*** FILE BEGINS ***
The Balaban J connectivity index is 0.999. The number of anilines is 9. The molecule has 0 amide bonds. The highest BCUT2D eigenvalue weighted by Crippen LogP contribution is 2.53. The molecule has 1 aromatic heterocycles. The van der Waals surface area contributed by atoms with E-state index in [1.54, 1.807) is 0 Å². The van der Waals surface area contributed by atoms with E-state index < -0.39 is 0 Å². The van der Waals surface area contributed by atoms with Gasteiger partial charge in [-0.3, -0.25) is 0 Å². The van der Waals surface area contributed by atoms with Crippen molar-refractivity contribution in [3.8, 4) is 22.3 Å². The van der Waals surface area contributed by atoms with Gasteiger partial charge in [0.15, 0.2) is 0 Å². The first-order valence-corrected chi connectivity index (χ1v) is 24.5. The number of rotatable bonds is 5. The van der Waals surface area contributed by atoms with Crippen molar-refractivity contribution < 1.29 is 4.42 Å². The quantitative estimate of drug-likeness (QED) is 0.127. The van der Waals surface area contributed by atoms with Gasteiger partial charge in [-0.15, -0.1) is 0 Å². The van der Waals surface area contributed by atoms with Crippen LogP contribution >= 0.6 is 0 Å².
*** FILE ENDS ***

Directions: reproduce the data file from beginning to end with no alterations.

The Balaban J connectivity index is 0.999. The number of anilines is 9. The molecule has 0 amide bonds. The highest BCUT2D eigenvalue weighted by Crippen LogP contribution is 2.53. The molecule has 1 aromatic heterocycles. The van der Waals surface area contributed by atoms with E-state index in [1.54, 1.807) is 0 Å². The van der Waals surface area contributed by atoms with E-state index < -0.39 is 0 Å². The van der Waals surface area contributed by atoms with Gasteiger partial charge in [-0.3, -0.25) is 0 Å². The van der Waals surface area contributed by atoms with Crippen molar-refractivity contribution in [3.8, 4) is 22.3 Å². The van der Waals surface area contributed by atoms with Gasteiger partial charge in [0.15, 0.2) is 0 Å². The first-order valence-corrected chi connectivity index (χ1v) is 24.5. The number of rotatable bonds is 5. The van der Waals surface area contributed by atoms with Crippen molar-refractivity contribution < 1.29 is 4.42 Å². The quantitative estimate of drug-likeness (QED) is 0.127. The van der Waals surface area contributed by atoms with Gasteiger partial charge in [-0.15, -0.1) is 0 Å². The van der Waals surface area contributed by atoms with Crippen LogP contribution >= 0.6 is 0 Å².